Authors: Emily Brown, Future Science Group
The first findings from the ProtecT trial, recently published in New England Journal of Medicine, indicate that active monitoring is as effective as surgery and radiotherapy, in terms of survival at 10 years in localized prostate cancer.
Led by researchers at the Universities of Oxford and Bristol (UK), ProtecT has demonstrated how all three of these therapy modalities result in similar, and very low, rates of death from prostate cancer. Surgery and radiotherapy reduce the risk of cancer progression over time compared with active monitoring, but are associated with more adverse effects.
“What we have learnt from this study so far is that prostate cancer detected by PSA blood test grows very slowly, and very few men die of it when followed up over a period of 10 years, – around 1% – irrespective of the treatment assigned. This is considerably lower than anticipated when we started the study,” commented chief investigator Freddie Hamdy (University of Oxford).
From 1999–2009, 82,429 UK-based men aged 50–69 years were tested for prostate cancer. Of this patient population, 1643 of those found to have localized prostate cancer agreed to be randomized to treatment with active monitoring (545), radical prostatectomy (553) or radical radiotherapy (545). These individuals were then followed-up by the researchers, who investigated mortality rates at 10 years, cancer progression and spread, and the impact of treatments.
At 10-year follow-up, survival from localized prostate cancer was high (approximately 99%) irrespective of the treatment assigned. In terms or disease progression, this was more than halved in patients who received surgery and radiotherapy, compared with active monitoring – one in five in the active monitoring group experienced progression, as opposed to less than one in ten in the surgery and radiotherapy groups.
Surgery and radiotherapy were associated with significant side effects, particularly in the first year after treatment. Some improvement of these was reported over 2–3 years, but after 6 years, twice as many men in the surgery group still experienced urine leakage and problems with their sex life, in comparison with those in the active monitoring and radiotherapy groups. Radiotherapy was associated with more bowel problems compared with surgery or active monitoring.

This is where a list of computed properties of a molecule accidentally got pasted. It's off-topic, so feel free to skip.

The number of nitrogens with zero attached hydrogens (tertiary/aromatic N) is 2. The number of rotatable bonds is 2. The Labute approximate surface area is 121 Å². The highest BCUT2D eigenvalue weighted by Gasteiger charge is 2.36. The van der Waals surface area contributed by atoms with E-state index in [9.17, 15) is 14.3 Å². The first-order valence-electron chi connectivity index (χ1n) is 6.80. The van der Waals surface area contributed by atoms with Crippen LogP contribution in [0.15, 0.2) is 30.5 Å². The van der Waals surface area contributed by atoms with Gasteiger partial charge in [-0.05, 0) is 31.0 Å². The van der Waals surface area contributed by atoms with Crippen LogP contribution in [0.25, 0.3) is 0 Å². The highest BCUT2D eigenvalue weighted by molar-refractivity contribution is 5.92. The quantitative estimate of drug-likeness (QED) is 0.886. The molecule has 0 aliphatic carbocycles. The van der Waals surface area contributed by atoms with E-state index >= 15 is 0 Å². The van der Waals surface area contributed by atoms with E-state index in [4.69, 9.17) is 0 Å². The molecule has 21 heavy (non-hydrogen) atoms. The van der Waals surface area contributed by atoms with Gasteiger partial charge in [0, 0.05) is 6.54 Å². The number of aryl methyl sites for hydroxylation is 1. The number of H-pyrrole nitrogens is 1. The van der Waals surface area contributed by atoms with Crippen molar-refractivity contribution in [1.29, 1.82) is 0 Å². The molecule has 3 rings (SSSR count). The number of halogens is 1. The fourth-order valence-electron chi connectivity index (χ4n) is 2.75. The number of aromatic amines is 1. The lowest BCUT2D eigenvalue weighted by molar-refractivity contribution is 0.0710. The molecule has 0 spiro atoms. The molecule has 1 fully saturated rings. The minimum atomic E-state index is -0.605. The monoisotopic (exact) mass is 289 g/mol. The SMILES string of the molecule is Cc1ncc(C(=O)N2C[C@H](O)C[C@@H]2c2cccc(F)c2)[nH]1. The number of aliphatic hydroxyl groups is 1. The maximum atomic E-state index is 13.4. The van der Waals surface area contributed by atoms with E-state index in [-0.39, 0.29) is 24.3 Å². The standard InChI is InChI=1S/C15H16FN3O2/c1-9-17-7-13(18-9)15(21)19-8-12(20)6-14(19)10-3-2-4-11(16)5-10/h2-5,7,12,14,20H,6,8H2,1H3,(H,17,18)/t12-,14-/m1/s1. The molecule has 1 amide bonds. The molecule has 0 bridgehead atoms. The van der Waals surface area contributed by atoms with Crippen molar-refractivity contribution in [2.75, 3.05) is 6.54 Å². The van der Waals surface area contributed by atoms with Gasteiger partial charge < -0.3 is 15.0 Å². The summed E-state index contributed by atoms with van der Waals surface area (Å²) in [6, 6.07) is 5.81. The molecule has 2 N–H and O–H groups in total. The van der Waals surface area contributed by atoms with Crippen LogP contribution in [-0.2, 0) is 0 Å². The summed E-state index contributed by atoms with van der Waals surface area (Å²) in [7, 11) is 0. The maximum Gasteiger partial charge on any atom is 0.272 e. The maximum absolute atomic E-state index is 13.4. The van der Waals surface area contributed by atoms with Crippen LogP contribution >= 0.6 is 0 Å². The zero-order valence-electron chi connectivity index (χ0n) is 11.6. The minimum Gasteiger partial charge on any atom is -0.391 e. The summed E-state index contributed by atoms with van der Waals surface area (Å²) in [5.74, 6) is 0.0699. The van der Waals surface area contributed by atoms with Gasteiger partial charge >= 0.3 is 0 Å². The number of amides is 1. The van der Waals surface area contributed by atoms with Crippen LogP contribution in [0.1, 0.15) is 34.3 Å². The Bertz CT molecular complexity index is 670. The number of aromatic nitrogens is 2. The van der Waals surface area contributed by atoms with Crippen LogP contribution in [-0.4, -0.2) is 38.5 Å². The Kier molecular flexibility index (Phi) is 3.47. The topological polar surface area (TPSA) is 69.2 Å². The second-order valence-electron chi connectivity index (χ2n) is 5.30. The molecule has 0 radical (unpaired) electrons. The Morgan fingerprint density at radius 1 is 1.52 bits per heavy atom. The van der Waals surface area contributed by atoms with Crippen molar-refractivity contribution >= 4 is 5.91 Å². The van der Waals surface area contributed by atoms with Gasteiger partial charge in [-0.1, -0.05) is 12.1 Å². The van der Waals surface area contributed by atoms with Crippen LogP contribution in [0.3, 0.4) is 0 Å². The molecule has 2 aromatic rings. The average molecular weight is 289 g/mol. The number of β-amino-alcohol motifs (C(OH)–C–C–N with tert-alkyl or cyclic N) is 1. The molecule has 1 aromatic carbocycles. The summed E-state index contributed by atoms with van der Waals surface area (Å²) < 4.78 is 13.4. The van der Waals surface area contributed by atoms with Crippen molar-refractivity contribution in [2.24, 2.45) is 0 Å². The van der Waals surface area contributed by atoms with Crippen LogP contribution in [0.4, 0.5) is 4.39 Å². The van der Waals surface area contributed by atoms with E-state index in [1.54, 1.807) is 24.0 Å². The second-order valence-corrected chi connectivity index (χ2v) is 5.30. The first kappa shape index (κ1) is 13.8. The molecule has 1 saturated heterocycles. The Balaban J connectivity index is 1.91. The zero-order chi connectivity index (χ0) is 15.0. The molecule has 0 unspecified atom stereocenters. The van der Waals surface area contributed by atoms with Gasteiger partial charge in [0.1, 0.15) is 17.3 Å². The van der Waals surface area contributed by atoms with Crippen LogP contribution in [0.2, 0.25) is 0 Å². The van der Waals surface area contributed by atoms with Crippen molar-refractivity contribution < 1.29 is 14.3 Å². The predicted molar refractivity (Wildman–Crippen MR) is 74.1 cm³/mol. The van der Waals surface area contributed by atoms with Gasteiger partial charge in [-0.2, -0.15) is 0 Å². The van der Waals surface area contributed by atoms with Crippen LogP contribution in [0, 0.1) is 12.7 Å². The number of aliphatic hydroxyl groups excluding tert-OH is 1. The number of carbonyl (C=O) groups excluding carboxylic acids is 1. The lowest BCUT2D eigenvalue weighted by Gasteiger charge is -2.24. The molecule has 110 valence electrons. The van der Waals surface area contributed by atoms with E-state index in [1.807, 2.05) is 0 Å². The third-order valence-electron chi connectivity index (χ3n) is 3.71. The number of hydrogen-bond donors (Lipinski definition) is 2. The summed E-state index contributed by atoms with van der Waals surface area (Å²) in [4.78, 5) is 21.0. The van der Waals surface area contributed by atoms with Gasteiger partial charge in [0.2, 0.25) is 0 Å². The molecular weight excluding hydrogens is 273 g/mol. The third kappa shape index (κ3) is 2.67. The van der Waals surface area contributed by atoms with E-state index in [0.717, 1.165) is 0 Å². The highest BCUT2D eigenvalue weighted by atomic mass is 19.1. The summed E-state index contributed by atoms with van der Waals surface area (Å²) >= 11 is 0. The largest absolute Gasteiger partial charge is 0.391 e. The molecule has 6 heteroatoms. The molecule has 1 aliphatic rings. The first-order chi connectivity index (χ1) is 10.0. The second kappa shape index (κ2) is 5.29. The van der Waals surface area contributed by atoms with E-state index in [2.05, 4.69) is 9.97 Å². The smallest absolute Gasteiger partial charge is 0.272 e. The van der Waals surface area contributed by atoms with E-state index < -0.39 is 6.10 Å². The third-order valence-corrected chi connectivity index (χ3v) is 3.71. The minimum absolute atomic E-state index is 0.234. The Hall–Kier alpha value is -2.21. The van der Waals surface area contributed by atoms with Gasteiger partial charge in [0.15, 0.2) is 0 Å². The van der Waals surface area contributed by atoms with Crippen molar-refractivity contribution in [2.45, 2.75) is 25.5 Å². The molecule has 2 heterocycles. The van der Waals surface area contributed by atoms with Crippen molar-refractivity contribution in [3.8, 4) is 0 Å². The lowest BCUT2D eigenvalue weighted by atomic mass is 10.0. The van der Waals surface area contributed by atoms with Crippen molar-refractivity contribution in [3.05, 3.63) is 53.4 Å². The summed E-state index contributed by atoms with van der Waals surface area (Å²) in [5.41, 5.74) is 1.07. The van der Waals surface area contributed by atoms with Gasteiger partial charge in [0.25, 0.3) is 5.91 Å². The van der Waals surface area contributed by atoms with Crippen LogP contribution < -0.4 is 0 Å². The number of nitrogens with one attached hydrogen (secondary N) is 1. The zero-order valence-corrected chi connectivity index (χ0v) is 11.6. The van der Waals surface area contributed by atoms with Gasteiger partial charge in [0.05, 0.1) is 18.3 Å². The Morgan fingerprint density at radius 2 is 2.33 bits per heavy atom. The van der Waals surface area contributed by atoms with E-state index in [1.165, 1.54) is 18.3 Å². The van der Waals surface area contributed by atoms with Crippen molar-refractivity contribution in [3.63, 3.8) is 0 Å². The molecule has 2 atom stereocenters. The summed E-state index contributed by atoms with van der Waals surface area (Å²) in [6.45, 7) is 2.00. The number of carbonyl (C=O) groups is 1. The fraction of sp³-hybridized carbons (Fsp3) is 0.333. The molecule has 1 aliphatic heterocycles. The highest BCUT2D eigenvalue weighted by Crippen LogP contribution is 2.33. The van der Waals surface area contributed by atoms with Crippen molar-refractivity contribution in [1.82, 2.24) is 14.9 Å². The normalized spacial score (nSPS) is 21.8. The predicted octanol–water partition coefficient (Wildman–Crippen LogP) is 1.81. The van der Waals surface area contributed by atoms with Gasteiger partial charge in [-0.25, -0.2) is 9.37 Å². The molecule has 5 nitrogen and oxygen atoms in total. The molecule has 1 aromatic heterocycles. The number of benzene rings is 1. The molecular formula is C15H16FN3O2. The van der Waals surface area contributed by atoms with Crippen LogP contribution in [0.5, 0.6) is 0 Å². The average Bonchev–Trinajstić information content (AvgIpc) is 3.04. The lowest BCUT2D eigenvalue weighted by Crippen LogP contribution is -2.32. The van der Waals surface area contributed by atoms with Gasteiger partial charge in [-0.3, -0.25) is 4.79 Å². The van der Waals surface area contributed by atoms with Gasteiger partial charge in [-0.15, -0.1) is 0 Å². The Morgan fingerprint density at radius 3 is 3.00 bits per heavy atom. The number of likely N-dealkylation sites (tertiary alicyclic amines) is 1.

There was no notable impact on overall quality of life, including anxiety and depression, by any of the three treatments at any time.
“Interestingly, we saw that disease spread was reduced by half in men who were assigned to radical treatment, but no difference in survival outcomes with either surgery or radiotherapy, and no progression of the disease in three quarters of the men in the active monitoring treatment group, over the 10 years. We need to continue to study these men to find out whether prevention of cancer progression by surgery or radiotherapy leads to better cancer control and survival in the longer term,” co-investigator David Neal (University of Oxford) commented.
The findings of the study will play a key role in the decision to screen for prostate cancer, and are being used as part of a study investigating the effectiveness and cost-effectiveness of prostate-specific antigen testing for screening for prostate cancer.